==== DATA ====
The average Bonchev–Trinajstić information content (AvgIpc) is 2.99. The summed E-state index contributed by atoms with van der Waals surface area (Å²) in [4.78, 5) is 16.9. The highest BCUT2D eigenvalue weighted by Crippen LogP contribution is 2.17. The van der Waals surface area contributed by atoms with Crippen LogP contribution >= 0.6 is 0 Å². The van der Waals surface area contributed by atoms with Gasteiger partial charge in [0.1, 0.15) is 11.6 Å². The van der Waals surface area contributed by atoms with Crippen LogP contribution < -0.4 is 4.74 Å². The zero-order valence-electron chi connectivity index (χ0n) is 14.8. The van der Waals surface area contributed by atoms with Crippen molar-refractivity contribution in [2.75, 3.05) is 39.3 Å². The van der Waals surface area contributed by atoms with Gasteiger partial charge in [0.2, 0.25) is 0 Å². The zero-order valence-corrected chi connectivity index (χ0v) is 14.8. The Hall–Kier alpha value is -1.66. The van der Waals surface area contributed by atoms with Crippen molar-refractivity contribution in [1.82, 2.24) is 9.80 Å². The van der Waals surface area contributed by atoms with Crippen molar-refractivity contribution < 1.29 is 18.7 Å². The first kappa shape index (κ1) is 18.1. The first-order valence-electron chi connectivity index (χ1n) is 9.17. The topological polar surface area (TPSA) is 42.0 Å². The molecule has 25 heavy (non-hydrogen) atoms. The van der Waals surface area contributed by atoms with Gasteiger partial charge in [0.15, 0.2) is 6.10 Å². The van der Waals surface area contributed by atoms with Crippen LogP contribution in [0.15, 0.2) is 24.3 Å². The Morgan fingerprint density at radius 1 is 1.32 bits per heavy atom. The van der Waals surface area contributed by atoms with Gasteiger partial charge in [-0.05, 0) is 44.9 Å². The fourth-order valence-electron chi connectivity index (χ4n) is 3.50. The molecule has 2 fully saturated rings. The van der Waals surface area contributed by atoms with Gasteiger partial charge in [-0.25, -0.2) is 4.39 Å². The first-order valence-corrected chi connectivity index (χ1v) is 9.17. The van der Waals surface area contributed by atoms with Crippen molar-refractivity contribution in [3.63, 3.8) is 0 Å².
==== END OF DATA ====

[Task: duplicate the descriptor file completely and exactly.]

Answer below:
The average Bonchev–Trinajstić information content (AvgIpc) is 2.99. The summed E-state index contributed by atoms with van der Waals surface area (Å²) in [4.78, 5) is 16.9. The highest BCUT2D eigenvalue weighted by Crippen LogP contribution is 2.17. The van der Waals surface area contributed by atoms with Crippen LogP contribution >= 0.6 is 0 Å². The van der Waals surface area contributed by atoms with Gasteiger partial charge in [0.1, 0.15) is 11.6 Å². The van der Waals surface area contributed by atoms with Crippen LogP contribution < -0.4 is 4.74 Å². The zero-order valence-electron chi connectivity index (χ0n) is 14.8. The van der Waals surface area contributed by atoms with Crippen molar-refractivity contribution in [2.75, 3.05) is 39.3 Å². The van der Waals surface area contributed by atoms with Gasteiger partial charge in [0.2, 0.25) is 0 Å². The zero-order valence-corrected chi connectivity index (χ0v) is 14.8. The Hall–Kier alpha value is -1.66. The van der Waals surface area contributed by atoms with Crippen molar-refractivity contribution in [1.82, 2.24) is 9.80 Å². The van der Waals surface area contributed by atoms with Crippen molar-refractivity contribution < 1.29 is 18.7 Å². The first kappa shape index (κ1) is 18.1. The first-order valence-electron chi connectivity index (χ1n) is 9.17. The topological polar surface area (TPSA) is 42.0 Å². The molecule has 25 heavy (non-hydrogen) atoms. The van der Waals surface area contributed by atoms with Gasteiger partial charge in [0.15, 0.2) is 6.10 Å². The van der Waals surface area contributed by atoms with Crippen LogP contribution in [0.15, 0.2) is 24.3 Å². The Morgan fingerprint density at radius 1 is 1.32 bits per heavy atom. The van der Waals surface area contributed by atoms with Gasteiger partial charge in [-0.05, 0) is 44.9 Å². The fourth-order valence-electron chi connectivity index (χ4n) is 3.50. The molecule has 2 fully saturated rings. The van der Waals surface area contributed by atoms with Gasteiger partial charge in [-0.25, -0.2) is 4.39 Å². The first-order valence-corrected chi connectivity index (χ1v) is 9.17. The van der Waals surface area contributed by atoms with Crippen molar-refractivity contribution in [3.63, 3.8) is 0 Å².